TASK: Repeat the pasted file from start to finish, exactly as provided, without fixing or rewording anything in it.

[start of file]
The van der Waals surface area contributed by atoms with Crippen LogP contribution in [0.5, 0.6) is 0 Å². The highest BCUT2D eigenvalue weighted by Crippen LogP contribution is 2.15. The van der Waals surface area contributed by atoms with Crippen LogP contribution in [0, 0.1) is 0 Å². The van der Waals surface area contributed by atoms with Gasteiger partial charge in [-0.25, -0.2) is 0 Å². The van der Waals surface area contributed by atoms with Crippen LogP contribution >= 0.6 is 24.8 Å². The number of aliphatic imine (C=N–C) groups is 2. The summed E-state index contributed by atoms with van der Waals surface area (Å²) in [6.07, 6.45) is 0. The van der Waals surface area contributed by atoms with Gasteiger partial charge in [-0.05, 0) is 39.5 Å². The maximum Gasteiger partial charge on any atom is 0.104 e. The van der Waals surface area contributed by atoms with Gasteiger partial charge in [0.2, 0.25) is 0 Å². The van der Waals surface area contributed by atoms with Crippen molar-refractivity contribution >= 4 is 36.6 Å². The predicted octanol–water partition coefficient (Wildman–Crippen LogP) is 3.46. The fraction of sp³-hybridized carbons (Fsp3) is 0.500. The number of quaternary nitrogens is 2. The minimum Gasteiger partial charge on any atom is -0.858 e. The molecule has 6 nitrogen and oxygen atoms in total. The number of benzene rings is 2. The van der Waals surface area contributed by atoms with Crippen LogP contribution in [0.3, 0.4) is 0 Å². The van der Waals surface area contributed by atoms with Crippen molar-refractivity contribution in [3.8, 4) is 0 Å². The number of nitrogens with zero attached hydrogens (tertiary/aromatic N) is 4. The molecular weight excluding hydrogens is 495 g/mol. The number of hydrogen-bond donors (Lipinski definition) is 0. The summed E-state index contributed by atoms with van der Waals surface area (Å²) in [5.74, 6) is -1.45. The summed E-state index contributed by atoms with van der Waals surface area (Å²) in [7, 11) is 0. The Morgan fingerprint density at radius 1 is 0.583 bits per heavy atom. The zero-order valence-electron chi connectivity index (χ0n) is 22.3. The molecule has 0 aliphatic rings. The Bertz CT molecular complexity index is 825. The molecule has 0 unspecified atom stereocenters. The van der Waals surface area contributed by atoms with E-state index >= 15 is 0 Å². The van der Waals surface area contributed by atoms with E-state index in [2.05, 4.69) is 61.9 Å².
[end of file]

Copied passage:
The van der Waals surface area contributed by atoms with Crippen LogP contribution in [0.5, 0.6) is 0 Å². The highest BCUT2D eigenvalue weighted by Crippen LogP contribution is 2.15. The van der Waals surface area contributed by atoms with Crippen LogP contribution in [0, 0.1) is 0 Å². The van der Waals surface area contributed by atoms with Gasteiger partial charge in [-0.25, -0.2) is 0 Å². The van der Waals surface area contributed by atoms with Crippen LogP contribution >= 0.6 is 24.8 Å². The number of aliphatic imine (C=N–C) groups is 2. The summed E-state index contributed by atoms with van der Waals surface area (Å²) in [6.07, 6.45) is 0. The van der Waals surface area contributed by atoms with Gasteiger partial charge in [-0.05, 0) is 39.5 Å². The maximum Gasteiger partial charge on any atom is 0.104 e. The van der Waals surface area contributed by atoms with Gasteiger partial charge in [0.2, 0.25) is 0 Å². The van der Waals surface area contributed by atoms with Crippen molar-refractivity contribution >= 4 is 36.6 Å². The predicted octanol–water partition coefficient (Wildman–Crippen LogP) is 3.46. The fraction of sp³-hybridized carbons (Fsp3) is 0.500. The number of quaternary nitrogens is 2. The minimum Gasteiger partial charge on any atom is -0.858 e. The molecule has 6 nitrogen and oxygen atoms in total. The number of benzene rings is 2. The van der Waals surface area contributed by atoms with Crippen LogP contribution in [0.3, 0.4) is 0 Å². The van der Waals surface area contributed by atoms with Crippen molar-refractivity contribution in [3.8, 4) is 0 Å². The number of nitrogens with zero attached hydrogens (tertiary/aromatic N) is 4. The molecular weight excluding hydrogens is 495 g/mol. The number of hydrogen-bond donors (Lipinski definition) is 0. The summed E-state index contributed by atoms with van der Waals surface area (Å²) in [5.74, 6) is -1.45. The summed E-state index contributed by atoms with van der Waals surface area (Å²) in [7, 11) is 0. The Morgan fingerprint density at radius 1 is 0.583 bits per heavy atom. The zero-order valence-electron chi connectivity index (χ0n) is 22.3. The molecule has 0 aliphatic rings. The Bertz CT molecular complexity index is 825. The molecule has 0 unspecified atom stereocenters. The van der Waals surface area contributed by atoms with E-state index >= 15 is 0 Å². The van der Waals surface area contributed by atoms with E-state index in [2.05, 4.69) is 61.9 Å².